At last, after two missed appointments due to bad timing, I met my new gynecologist. Like many contemporary physicians, she has ditched the traditional unisex lab coat and practical shoes. She has opted to sport a dress and heels, both of which looked uncomfortable to me.
Her assistant performed the usual preliminaries (height, weight, blood pressure) and asked me if I wanted her to be present during the examination. I am not sure I understand why having Stranger 1 in the employ of Stranger 2 present while Stranger 2 examines me would be desired. Having one stranger checking out your nude, vulnerable body seems uncomfortable enough without a witness.
The doctor met with me in her office, which was decorated with appropriate texts (Complete Gynecology), family portraits and candids, and knickknacks. Despite the touches, it didn't reveal any personality. Even the family photos could have been anyone's family photos, a thought that makes me sad. On the surface at least, we are not as unique as we like to think.
She asked the usual questions, then the conversation turned to my primary interest—Ignatius and his fellow fibroids. Her recommendation is a uterine fibroid embolization, or UFE, in which "microspheres" are inserted via the femoral and uterine arteries to block or decrease the blood flow to the fibroids (a form of slow fibroid murder). While not a surgery, the procedure is not without risks, of course, which I have to weight against the discomfort to which I seem to have become accustomed. I could carry on without a UFE, although Ignatius and company are showing a disturbing tendency to grow. On the other hand, a number of women say that they felt immensely better within days of their UFE and that they are glad they had it performed. As Virgil says, something that large can't feel right. And who doesn't want to feel immensely better, especially when they have a vague feeling they don't feel as well as they could?
Then we moved to the examination room and got down to business. At the sight of my scar, she expressed shock. "I thought you said you had an appendectomy? That's a big scar!" (Curious, I later measured it; it's about seven or eight inches long and one-eighth to one-quarter inch wide.) I explained my understanding of what happened, which is that my "hot potato" appendix was hiding demurely behind my bowel, necessitating a search-and-rescue party. Now even I wonder why it required an incision the length of two hands side by side.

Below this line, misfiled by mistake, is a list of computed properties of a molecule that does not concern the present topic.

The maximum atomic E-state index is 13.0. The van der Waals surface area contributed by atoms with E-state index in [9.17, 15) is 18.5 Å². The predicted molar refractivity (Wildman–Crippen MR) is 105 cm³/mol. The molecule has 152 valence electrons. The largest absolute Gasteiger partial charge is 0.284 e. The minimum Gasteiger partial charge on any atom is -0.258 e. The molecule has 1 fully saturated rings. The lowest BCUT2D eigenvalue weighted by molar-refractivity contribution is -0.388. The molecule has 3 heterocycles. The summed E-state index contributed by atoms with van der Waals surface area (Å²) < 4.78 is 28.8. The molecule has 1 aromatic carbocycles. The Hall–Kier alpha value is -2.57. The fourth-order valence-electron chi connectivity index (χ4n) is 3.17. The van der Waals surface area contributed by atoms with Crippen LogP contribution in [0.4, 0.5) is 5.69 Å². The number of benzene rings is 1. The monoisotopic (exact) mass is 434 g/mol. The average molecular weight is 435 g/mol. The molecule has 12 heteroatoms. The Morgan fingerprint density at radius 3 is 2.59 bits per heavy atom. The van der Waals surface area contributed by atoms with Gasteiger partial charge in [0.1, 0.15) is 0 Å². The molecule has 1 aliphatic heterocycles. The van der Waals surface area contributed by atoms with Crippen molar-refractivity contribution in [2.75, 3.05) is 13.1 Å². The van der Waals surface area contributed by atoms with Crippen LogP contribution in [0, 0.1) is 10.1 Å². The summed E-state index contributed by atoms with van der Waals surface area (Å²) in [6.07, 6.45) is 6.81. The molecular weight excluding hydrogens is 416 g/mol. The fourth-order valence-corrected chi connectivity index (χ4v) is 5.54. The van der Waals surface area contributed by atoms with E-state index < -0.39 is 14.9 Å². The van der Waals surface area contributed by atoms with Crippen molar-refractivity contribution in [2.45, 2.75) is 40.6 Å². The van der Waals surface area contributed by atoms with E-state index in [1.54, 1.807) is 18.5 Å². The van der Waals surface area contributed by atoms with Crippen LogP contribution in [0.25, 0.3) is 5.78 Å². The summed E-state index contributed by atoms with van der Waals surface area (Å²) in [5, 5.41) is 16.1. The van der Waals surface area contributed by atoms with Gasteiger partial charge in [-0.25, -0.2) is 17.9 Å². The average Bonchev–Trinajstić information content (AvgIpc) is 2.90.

Her first attempt with the pap smear was unsuccessful because the swab was too short, or, as she put it, "You have a long vagina," which, I think, qualifies as one of those things one doesn't need to know about one's own anatomy.
She must have struck the proverbial pay dirt with the second attempt because for an eternity it felt like an enraged pit bull had a very sensitive internal part in the grip in the grip of its sharp teeth and powerful jaws. I bit my lip. I tried, unsuccessfully, to suppress groans and even a tear or two. Finally, the pit bull let go. I'm sure I would have remembered that much pain during previous samplings! I blame Ignatius.
After the breast exam, always fun when I'm in the throes of PMS, it didn't take much effort for her to find my uterus, which is "huge." ("Enormous" or "huge"—take your pick. I gather that it's a bit larger than the norm.) Naturally, between the fat and the fibroids, she couldn't feel my ovaries—they've been in hiding for several years. Clearly an ultrasound was in order.
Next: Fun with the ultrasound technician.